As markets sold off in March, investors were forced to sell what they could. This created dislocations in the market, as large, liquid capital structures underperformed, the synthetic market outperformed bonds and credit curves inverted.
In addition, investment-grade credit underperformed the high-yield market. At some points, the spread ratio of high yield over investment grade traded two standard deviations below its recent historical average (see figure 1).This was driven in part by the growth of the investment-grade market relative to high yield, particularly the BBB-rated segment.
Figure 1. Investment grade moves from cheap to rich
Source: Federated Hermes, ICE Bond Indices, as at July 2020.
As a record amount of fallen angels were downgraded to high-yield status, the Federal Reserve came to the rescue and announced support for this part of the market. At the same time, numerous indicators suggest that the broader market is normalising, while central-bank easing has prompted a convergence between the US and the rest of the world.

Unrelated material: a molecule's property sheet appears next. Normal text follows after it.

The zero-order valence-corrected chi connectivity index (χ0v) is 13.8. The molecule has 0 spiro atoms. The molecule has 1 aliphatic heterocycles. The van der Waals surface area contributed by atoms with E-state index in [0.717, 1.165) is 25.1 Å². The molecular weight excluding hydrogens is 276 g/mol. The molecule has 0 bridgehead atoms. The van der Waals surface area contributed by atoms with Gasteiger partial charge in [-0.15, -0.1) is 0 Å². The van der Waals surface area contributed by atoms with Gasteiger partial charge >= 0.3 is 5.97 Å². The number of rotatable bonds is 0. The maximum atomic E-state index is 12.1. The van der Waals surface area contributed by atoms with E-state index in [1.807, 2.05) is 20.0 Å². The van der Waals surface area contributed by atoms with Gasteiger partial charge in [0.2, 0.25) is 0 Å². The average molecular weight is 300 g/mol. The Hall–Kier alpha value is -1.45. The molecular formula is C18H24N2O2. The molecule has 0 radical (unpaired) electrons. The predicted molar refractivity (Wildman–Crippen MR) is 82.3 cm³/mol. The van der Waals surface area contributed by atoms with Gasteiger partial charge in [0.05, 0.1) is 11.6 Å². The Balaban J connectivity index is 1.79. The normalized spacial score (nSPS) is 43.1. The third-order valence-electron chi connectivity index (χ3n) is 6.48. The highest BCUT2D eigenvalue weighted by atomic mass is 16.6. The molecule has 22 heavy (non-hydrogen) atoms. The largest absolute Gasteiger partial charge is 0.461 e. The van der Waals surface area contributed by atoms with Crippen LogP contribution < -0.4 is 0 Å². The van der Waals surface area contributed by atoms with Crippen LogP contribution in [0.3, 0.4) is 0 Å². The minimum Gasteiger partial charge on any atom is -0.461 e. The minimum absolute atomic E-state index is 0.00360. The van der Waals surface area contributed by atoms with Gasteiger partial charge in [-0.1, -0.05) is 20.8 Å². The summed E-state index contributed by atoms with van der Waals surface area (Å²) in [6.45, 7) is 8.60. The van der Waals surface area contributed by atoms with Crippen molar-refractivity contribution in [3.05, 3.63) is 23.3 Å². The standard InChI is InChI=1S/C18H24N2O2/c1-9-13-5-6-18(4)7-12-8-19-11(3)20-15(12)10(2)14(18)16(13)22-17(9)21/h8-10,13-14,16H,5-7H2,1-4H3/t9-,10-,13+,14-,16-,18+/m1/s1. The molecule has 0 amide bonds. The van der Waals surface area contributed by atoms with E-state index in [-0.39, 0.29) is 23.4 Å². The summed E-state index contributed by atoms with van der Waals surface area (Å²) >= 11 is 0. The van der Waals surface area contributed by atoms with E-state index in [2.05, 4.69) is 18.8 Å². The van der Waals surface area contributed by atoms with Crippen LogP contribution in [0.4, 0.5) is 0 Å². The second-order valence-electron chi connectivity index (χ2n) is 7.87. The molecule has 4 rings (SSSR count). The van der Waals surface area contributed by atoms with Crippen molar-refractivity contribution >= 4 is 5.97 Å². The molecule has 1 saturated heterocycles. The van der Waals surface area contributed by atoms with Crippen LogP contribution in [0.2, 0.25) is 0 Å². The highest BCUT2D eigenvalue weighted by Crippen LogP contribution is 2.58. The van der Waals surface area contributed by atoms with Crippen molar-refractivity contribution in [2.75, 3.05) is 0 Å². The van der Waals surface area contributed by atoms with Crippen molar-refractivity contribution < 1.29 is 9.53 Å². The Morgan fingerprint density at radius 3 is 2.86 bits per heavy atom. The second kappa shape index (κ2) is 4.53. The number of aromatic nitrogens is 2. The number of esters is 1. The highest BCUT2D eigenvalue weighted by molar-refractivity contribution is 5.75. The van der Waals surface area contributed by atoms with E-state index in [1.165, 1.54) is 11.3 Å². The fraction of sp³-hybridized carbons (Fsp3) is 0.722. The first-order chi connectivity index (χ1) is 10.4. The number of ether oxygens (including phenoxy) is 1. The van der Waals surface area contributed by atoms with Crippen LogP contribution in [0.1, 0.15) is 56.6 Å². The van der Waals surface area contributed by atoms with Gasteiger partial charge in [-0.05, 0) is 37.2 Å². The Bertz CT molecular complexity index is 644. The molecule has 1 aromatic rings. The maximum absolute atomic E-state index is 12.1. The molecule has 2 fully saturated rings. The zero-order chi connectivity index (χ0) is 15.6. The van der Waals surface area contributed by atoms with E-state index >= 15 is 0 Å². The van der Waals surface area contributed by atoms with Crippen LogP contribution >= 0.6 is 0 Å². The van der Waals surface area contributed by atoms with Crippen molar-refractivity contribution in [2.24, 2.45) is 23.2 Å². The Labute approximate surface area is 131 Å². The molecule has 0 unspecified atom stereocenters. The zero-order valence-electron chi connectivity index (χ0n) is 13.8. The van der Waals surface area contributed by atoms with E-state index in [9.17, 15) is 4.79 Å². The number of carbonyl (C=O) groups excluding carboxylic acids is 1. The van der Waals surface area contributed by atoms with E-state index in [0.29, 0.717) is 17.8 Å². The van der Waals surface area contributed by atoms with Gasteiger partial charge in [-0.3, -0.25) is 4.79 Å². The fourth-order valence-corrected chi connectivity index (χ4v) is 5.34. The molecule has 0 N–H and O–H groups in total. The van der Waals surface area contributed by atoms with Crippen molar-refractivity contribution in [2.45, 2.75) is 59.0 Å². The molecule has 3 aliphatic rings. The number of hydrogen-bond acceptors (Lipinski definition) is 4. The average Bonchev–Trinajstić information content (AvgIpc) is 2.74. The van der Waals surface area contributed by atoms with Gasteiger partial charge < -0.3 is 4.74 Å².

Demand for investment-grade credit has recovered and the spread of high yield over investment grade has risen to two standard deviations above its recent historical average, meaning that high yield now looks better value. As investors choose to remain in the senior part of capital structures, high-yield credit should remain in favour – a dynamic that is also supported by central-bank support, the mandatory nature of coupons and fact that the high-yield market has the highest average credit rating on record.